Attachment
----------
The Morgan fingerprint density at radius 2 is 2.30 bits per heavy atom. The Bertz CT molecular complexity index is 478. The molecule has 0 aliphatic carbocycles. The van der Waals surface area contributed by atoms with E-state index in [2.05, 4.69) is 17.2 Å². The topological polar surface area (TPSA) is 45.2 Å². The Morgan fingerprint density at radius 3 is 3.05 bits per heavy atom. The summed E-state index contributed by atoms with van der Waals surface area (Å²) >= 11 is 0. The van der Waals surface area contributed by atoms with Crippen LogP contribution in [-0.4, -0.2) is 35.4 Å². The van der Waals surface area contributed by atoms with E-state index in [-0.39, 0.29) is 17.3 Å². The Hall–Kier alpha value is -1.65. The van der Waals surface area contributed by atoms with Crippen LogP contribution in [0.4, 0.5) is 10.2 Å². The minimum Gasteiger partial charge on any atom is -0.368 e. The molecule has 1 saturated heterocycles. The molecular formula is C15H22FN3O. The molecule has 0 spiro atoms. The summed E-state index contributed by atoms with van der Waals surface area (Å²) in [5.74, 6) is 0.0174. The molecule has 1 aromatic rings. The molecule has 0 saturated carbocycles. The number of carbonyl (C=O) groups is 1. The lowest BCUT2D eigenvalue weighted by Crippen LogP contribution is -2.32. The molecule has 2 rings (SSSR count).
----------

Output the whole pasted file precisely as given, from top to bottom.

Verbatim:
The Morgan fingerprint density at radius 2 is 2.30 bits per heavy atom. The Bertz CT molecular complexity index is 478. The molecule has 0 aliphatic carbocycles. The van der Waals surface area contributed by atoms with E-state index in [2.05, 4.69) is 17.2 Å². The topological polar surface area (TPSA) is 45.2 Å². The Morgan fingerprint density at radius 3 is 3.05 bits per heavy atom. The summed E-state index contributed by atoms with van der Waals surface area (Å²) >= 11 is 0. The van der Waals surface area contributed by atoms with Crippen LogP contribution in [-0.4, -0.2) is 35.4 Å². The van der Waals surface area contributed by atoms with E-state index in [-0.39, 0.29) is 17.3 Å². The Hall–Kier alpha value is -1.65. The van der Waals surface area contributed by atoms with Crippen LogP contribution in [0.4, 0.5) is 10.2 Å². The minimum Gasteiger partial charge on any atom is -0.368 e. The molecule has 1 saturated heterocycles. The molecular formula is C15H22FN3O. The molecule has 0 spiro atoms. The summed E-state index contributed by atoms with van der Waals surface area (Å²) in [5.74, 6) is 0.0174. The molecule has 1 aromatic rings. The molecule has 0 saturated carbocycles. The number of carbonyl (C=O) groups is 1. The lowest BCUT2D eigenvalue weighted by Crippen LogP contribution is -2.32. The molecule has 2 rings (SSSR count).